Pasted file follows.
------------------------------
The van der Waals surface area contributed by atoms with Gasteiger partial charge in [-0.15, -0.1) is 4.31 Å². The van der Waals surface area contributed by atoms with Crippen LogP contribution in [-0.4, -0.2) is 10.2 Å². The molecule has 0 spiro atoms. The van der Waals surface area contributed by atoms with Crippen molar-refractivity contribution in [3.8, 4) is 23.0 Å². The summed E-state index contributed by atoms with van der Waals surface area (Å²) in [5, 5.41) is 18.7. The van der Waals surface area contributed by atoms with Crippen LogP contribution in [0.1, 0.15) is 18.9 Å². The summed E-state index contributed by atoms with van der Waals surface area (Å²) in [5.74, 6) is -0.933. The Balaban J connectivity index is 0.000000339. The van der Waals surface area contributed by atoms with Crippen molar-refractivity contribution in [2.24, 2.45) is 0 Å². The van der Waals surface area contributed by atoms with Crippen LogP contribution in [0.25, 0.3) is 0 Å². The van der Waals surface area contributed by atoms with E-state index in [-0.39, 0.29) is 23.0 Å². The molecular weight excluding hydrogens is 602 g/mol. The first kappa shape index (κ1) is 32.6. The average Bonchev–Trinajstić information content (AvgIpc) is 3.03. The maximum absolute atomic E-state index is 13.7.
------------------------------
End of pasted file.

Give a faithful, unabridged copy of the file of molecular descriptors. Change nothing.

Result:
The van der Waals surface area contributed by atoms with Gasteiger partial charge in [-0.15, -0.1) is 4.31 Å². The van der Waals surface area contributed by atoms with Crippen LogP contribution in [-0.4, -0.2) is 10.2 Å². The molecule has 0 spiro atoms. The van der Waals surface area contributed by atoms with Crippen molar-refractivity contribution in [3.8, 4) is 23.0 Å². The summed E-state index contributed by atoms with van der Waals surface area (Å²) in [5, 5.41) is 18.7. The van der Waals surface area contributed by atoms with Crippen LogP contribution in [0.1, 0.15) is 18.9 Å². The summed E-state index contributed by atoms with van der Waals surface area (Å²) in [5.74, 6) is -0.933. The Balaban J connectivity index is 0.000000339. The van der Waals surface area contributed by atoms with Crippen molar-refractivity contribution in [2.24, 2.45) is 0 Å². The van der Waals surface area contributed by atoms with Crippen LogP contribution in [0.25, 0.3) is 0 Å². The van der Waals surface area contributed by atoms with E-state index in [-0.39, 0.29) is 23.0 Å². The molecular weight excluding hydrogens is 602 g/mol. The first kappa shape index (κ1) is 32.6. The average Bonchev–Trinajstić information content (AvgIpc) is 3.03. The maximum absolute atomic E-state index is 13.7.